My one and only experience of Archie Shepp was again courtesy of that lucky-dip, treasure trove of albums from the Ipswich branch of Woolworths in the late 60s. It's where I got my first Coltrane and, I think, Charles Lloyd, as well as a couple of others I want to perhaps visit later. The Shepp was the CBS album titled Archie Shepp & The New York Contemporary Five - this band featuring on Side 1; and on Side 2, it was the Bill Dixon 7-Tette, so a double album of sorts in reality.
I will have bought it because [a] it was there and inexpensive and [b] featured a saxophonist, Coltrane's CBS On West 42nd Street having planted the sax seed of interest [along with rock bands of the time, as I have commented elsewhere]. Shepp's playing was exciting to me: improvisational and dissonant and loud. I wasn't then and am still not today informed on jazz, but like what I like.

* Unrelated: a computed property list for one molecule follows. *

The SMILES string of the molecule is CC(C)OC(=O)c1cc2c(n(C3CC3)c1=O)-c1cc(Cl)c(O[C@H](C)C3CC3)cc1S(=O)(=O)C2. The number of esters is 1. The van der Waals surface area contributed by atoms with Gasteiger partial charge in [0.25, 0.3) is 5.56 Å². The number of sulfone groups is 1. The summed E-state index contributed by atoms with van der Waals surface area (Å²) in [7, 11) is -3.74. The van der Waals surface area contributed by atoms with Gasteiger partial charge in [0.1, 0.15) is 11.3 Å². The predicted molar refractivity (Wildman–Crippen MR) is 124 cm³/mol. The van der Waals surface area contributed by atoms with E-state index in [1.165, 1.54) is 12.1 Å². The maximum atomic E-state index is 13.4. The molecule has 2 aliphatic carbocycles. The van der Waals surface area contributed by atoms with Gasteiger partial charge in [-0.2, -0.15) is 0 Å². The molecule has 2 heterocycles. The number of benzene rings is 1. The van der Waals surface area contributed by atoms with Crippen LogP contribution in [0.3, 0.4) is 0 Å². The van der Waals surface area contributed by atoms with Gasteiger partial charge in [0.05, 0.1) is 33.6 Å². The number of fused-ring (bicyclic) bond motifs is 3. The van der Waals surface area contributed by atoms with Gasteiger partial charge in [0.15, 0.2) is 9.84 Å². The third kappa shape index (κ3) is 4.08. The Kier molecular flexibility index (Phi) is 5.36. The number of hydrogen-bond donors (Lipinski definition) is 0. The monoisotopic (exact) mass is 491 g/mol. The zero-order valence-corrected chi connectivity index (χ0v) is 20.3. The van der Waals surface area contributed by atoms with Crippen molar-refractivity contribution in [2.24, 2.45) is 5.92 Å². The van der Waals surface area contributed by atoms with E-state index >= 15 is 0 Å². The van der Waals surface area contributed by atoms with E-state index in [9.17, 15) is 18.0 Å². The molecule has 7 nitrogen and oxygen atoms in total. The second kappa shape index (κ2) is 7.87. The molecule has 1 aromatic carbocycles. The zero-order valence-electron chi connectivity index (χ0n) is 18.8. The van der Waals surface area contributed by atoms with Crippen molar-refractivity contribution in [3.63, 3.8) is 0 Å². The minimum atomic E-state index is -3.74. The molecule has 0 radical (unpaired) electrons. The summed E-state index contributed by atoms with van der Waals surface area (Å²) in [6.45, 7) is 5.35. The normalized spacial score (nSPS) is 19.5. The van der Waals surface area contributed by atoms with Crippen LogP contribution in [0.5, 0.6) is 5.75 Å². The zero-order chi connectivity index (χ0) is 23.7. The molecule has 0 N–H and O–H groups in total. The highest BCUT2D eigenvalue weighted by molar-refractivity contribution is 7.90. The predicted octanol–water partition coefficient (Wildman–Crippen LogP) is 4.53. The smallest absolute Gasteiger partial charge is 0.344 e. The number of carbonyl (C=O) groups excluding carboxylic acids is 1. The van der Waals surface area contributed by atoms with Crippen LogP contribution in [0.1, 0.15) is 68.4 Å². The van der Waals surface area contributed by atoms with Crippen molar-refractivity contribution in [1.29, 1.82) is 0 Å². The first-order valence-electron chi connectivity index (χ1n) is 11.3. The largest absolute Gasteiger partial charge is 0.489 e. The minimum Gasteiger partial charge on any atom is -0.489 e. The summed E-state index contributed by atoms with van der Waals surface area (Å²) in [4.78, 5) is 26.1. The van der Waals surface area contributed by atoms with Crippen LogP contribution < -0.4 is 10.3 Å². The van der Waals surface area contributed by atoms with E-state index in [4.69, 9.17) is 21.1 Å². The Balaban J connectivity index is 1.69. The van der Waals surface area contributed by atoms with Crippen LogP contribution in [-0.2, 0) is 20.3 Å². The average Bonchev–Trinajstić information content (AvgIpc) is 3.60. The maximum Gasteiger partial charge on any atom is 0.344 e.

This new Shepp is wonderful. His playing is more melodic than on the '65 album, but the tenor is sharp and jagged at times. What complements this beautifully is German pianist Kühn's playing and the pair also make a full and fluent sound. Melodic lines are often played in tandem. When each solos the aural focus is immediately hooked, and when they merge again it is dynamic, as with Ornette Colman's Lonely Woman which is a favourite on this album. The pace at times is breathtaking. I also particularly like Shepp/Kühn's Nina.